As I write this, I am returning from a trip to Los Angeles where I participated yesterday in a panel discussion on the topic of cancer prevention and early detection. The occasion was the 2012 Global Conference sponsored by the Milken Institute. (If you are not familiar with this conference, it is probably one of the premier finance and investing conferences in the country, if not the world. And the luminaries in attendance--both as attendees and speakers--were a testament to the influence of the Institute and its founder, Michael Milken.)
I was on this panel through an invitation from the Melanoma Research Alliance and its chief executive, Wendy Selig, a former colleague of mine when she was at the American Cancer Society Cancer Action Network. Other participants included Dr. Stephen Gruber, who is the recently appointed director for the USC Norris Comprehensive Cancer Center in Los Angeles, Dr. Sancy Leachman who is the director of melanoma and cutaneous oncology at the Huntsman Cancer Institute in Salt Lake City, and Sherry Lansing who is the CEO of a foundation of the same name and a well-known cancer research advocate (she is very well known in the entertainment industry as the former head of Paramount Pictures and one of the people who conceived of Stand Up To Cancer which has done much to transform the landscape of cancer research in this country).
What made this event more interesting was that the audience was made up of those same financial and investing folks I mentioned above. As you might imagine, almost all the sessions were devoted to topics very relevant to their professional interests. The topic of the session I participated in was a bit off the usual target of the meeting. This session was not about investing--it was about health. I must admit that I was surprised at the number of attendees who joined us for our discussion, and even more pleasantly surprised that they remained engaged throughout our 90 minutes.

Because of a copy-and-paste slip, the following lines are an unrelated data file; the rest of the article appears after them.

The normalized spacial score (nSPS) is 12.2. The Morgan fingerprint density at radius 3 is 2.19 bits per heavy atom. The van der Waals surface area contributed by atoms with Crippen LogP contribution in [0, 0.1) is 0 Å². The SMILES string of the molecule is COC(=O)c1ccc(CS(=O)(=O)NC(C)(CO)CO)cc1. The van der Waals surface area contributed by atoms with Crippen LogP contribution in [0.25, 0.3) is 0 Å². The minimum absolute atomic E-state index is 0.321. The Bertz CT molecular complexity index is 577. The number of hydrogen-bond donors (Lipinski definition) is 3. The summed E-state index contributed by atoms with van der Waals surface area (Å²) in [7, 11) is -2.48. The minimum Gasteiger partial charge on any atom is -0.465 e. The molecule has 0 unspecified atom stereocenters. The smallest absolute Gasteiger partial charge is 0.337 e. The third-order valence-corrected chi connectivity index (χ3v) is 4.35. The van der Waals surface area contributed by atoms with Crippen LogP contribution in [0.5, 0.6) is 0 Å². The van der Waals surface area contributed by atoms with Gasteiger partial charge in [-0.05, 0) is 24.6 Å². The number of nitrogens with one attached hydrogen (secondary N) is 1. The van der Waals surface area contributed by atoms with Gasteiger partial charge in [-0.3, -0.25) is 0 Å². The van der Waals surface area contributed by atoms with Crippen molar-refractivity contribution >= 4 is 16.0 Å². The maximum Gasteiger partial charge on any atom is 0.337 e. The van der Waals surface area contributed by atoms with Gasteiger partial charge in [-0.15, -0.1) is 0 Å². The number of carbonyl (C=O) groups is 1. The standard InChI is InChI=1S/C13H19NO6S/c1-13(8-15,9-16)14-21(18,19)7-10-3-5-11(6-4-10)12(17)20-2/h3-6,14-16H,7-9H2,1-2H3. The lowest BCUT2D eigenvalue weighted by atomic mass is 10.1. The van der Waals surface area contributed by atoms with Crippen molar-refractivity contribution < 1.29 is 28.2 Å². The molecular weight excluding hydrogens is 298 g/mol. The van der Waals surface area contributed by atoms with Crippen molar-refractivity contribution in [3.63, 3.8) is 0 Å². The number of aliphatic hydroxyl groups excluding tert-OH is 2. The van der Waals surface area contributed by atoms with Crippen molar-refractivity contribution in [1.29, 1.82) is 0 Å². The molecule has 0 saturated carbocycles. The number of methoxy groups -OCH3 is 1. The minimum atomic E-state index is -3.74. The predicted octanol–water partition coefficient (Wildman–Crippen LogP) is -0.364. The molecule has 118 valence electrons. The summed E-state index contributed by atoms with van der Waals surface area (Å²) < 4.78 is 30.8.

In what would have otherwise been a fairly typical recitation of facts about how cancer prevention and early detection can reduce the burden and suffering from cancer, a theme emerged: we as professionals are not doing our best in clarifying our advice about the prevention and early detection of cancer through cancer screening.
When you are sitting in a room with some very intelligent people realizing that our lack of clarity and conflicting recommendations on advising people what they need to do about their health, you begin to understand that we are facing a dilemma that could have a significant impact on how successful we are going to be in getting people to take action to reduce the risk of cancer or finding it early.
Ms. Lansing summed it up very nicely and succinctly on several occasions when she told the panel and the audience that as much as she respects the panel members and doctors in general, the messages we were sending did not make it easy for patients to decide what to do about cancer screening. And I could see in the expressions on the faces of those in attendance that she was not alone in her thoughts.
How does one respond to that cogent observation, especially from someone who is such a committed and passionate advocate in supporting cancer research and innovative cancer treatments?
The reality is you tell the truth: In some respects, our science has failed us. We have not done the best research in a timely fashion that provides clear answers to the questions that people have about their health. When it comes to cancer screening, there remains a lot of opinion, debate, advocacy and confusion. Sometimes the loudest voice becomes the message, and that voice may not necessarily be consistent with the science.
I wrote a blog last week about "data, data, data." I live in a data world where we want to be as evidence based as possible when we make recommendations to the public about cancer prevention and early detection. But on the other side of the data are people who look to us as professionals, scientists and experts on these topics to interpret that data and then tell them what they need to do. Instead, I fear, we are going in the opposite direction.
Let's take some research that was reported this week about breast cancer screening as an example:
For the past several years there has been a tug of war going on in this country about when women at average risk of breast cancer should get a mammogram. Start at age 40? Start at age 50? Every year? Every other year? The debate goes on and on and on and on.